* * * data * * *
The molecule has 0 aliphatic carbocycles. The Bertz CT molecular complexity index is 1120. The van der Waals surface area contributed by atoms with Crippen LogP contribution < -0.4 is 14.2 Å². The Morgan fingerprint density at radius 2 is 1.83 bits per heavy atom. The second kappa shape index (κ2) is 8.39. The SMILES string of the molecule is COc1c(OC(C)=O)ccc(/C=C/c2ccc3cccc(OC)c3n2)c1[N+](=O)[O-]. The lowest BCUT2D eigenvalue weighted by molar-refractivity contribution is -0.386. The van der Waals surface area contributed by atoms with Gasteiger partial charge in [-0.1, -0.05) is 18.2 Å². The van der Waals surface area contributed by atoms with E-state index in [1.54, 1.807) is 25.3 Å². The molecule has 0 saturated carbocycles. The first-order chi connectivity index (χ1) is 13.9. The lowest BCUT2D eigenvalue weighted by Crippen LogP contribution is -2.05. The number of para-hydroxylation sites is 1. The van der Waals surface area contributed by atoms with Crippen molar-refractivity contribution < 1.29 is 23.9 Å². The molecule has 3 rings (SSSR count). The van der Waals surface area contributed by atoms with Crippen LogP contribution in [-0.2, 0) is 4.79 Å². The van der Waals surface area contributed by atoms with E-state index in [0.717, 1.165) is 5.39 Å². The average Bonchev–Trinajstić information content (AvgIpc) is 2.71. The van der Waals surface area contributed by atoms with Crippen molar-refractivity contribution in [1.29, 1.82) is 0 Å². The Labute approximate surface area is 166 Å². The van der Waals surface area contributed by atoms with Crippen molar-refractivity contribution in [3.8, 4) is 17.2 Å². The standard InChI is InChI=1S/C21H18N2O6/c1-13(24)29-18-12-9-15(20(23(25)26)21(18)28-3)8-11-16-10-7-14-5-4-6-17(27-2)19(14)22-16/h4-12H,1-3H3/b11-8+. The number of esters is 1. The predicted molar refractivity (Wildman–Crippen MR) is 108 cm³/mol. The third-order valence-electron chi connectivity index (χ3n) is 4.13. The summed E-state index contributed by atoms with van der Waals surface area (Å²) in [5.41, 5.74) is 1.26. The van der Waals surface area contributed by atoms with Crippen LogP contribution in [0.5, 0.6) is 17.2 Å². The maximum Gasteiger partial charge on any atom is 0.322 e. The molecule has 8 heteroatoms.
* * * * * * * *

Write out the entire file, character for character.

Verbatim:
The molecule has 0 aliphatic carbocycles. The Bertz CT molecular complexity index is 1120. The van der Waals surface area contributed by atoms with Crippen LogP contribution < -0.4 is 14.2 Å². The Morgan fingerprint density at radius 2 is 1.83 bits per heavy atom. The second kappa shape index (κ2) is 8.39. The SMILES string of the molecule is COc1c(OC(C)=O)ccc(/C=C/c2ccc3cccc(OC)c3n2)c1[N+](=O)[O-]. The lowest BCUT2D eigenvalue weighted by molar-refractivity contribution is -0.386. The van der Waals surface area contributed by atoms with Gasteiger partial charge in [-0.1, -0.05) is 18.2 Å². The van der Waals surface area contributed by atoms with E-state index in [1.54, 1.807) is 25.3 Å². The molecule has 0 saturated carbocycles. The first-order chi connectivity index (χ1) is 13.9. The lowest BCUT2D eigenvalue weighted by Crippen LogP contribution is -2.05. The number of para-hydroxylation sites is 1. The van der Waals surface area contributed by atoms with Crippen molar-refractivity contribution < 1.29 is 23.9 Å². The molecule has 3 rings (SSSR count). The van der Waals surface area contributed by atoms with Crippen LogP contribution in [-0.2, 0) is 4.79 Å². The van der Waals surface area contributed by atoms with E-state index in [0.717, 1.165) is 5.39 Å². The average Bonchev–Trinajstić information content (AvgIpc) is 2.71. The van der Waals surface area contributed by atoms with Crippen molar-refractivity contribution in [1.29, 1.82) is 0 Å². The Labute approximate surface area is 166 Å². The van der Waals surface area contributed by atoms with Crippen molar-refractivity contribution in [3.8, 4) is 17.2 Å². The standard InChI is InChI=1S/C21H18N2O6/c1-13(24)29-18-12-9-15(20(23(25)26)21(18)28-3)8-11-16-10-7-14-5-4-6-17(27-2)19(14)22-16/h4-12H,1-3H3/b11-8+. The number of esters is 1. The predicted molar refractivity (Wildman–Crippen MR) is 108 cm³/mol. The third-order valence-electron chi connectivity index (χ3n) is 4.13. The summed E-state index contributed by atoms with van der Waals surface area (Å²) in [5.41, 5.74) is 1.26. The van der Waals surface area contributed by atoms with Crippen LogP contribution in [0.5, 0.6) is 17.2 Å². The maximum Gasteiger partial charge on any atom is 0.322 e. The molecule has 8 heteroatoms.